The Abomination of Desolation
Matthew 24 mentions the abomination of desolation. In response to the inquiry of Peter, James, Andrew and John, (Mark 13:3), Jesus answered a question concerning events and the time of his coming. The question, broken down into two parts, focuses upon “when shall these things be, and what will be the sign of your coming (parousia)? The “end of the age” is but part of the same question, (Matthew 24:2). Much of what is said in response hinges on the issue of what is the abomination of desolation?
Christ made a direct allusion to the abomination of desolation of Daniel 9:24-27, the events of the 70 weeks of Daniel, particularly those of the last week. It is my understanding that Christ’s entire “last days” ministry occurred in Daniels’ 70th week. See my audio study on Daniel 70 Weeks for more details. For now, we focus on the subject of Matthew 24:15-17:
“Therefore when you see the ‘abomination of desolation,’ spoken of by Daniel the prophet, standing in the holy place” (whoever reads, let him understand), then let those who are in Judea flee to the mountains. Let him who is on the housetop not go down to take anything out of his house. And let him who is in the field not go back to get his clothes.”
Abomination of Desolation – A Debate About Time
This text is a line drawn in the sand between Dispensationalists and Preterists. It causes one the first group to interpret the abomination of desolation as unfulfilled and yet future. On the other hand the latter group views the abomination of desolation as fulfilled and in the past. To say these are vastly divergent views is an understatement. In addition, both groups view the text as having its origin in Daniel 9. But, the reasons for the two views are what one might find interesting.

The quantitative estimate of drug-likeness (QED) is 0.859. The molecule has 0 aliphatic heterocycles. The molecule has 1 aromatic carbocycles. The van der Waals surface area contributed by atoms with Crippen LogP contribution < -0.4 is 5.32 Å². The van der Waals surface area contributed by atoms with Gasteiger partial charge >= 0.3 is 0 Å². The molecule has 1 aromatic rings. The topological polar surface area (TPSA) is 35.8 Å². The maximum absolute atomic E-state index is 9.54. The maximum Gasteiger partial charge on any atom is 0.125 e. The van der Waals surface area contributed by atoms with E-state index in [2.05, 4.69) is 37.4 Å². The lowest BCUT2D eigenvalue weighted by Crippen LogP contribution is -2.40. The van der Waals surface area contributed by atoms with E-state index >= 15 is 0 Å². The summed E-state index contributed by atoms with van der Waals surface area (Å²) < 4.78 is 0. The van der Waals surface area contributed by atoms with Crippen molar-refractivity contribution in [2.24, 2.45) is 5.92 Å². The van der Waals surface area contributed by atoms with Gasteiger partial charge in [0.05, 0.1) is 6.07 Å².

Why Dispensationalists Say the Abomination of Desolation is Future
First, they believe there is a difference between “this generation” of Matthew 23:36 and Matthew 24:34. The former is taken to mean the people living contemporary with Christ. Whereas the latter is one that is possibly ours, but yet unknown as of yet. I think most of them would like for it to be ours so they could say, “see I told you so.” But, don’t wait for that to happen anytime soon. They like to cry wolf and scare the sheep, but nothing happens. God must be slightly amused.
Secondly, they believe that the “holy place” is a temple yet to be built. I read the other day that Prime Minister Benyamin Netanyahu is planning on building a Jewish temple at the site of the Dome of the Rock, on the ruins of the Al-Aqsa [mosque]. I would guess that there’s great anticipation and excitement going on in Premillennial Dispensationalists camps.
Thirdly, they do not see the abomination of desolation as equal in event to “desolation of Jerusalem” in Luke 21:20-22. Interestingly, they do view the Lukan text as being fulfilled in AD 70, at the Roman conflagration of Jerusalem. Many have taken the abomination of desolation to be the Roman armies under Titus who destroy the temple in the war of AD 66-70, but as they correctly argue, it was too late to flee once the Romans had approached the temple. To this we say Amen.
In fact, that is the very reason the abomination of desolation was given as a sign to forewarn the disciples before the event. It must be agreed that something caused these Christians to flee and escape before the city and temple fell. Not only that, but they were given specific details relating to weather difficulties, transporting nursing babies and flight while pregnant. All very important details to people whose means of transportation was quite primitive at the time. Add to that the observance of the Sabbath at which time the gates of the city would be locked preventing escape.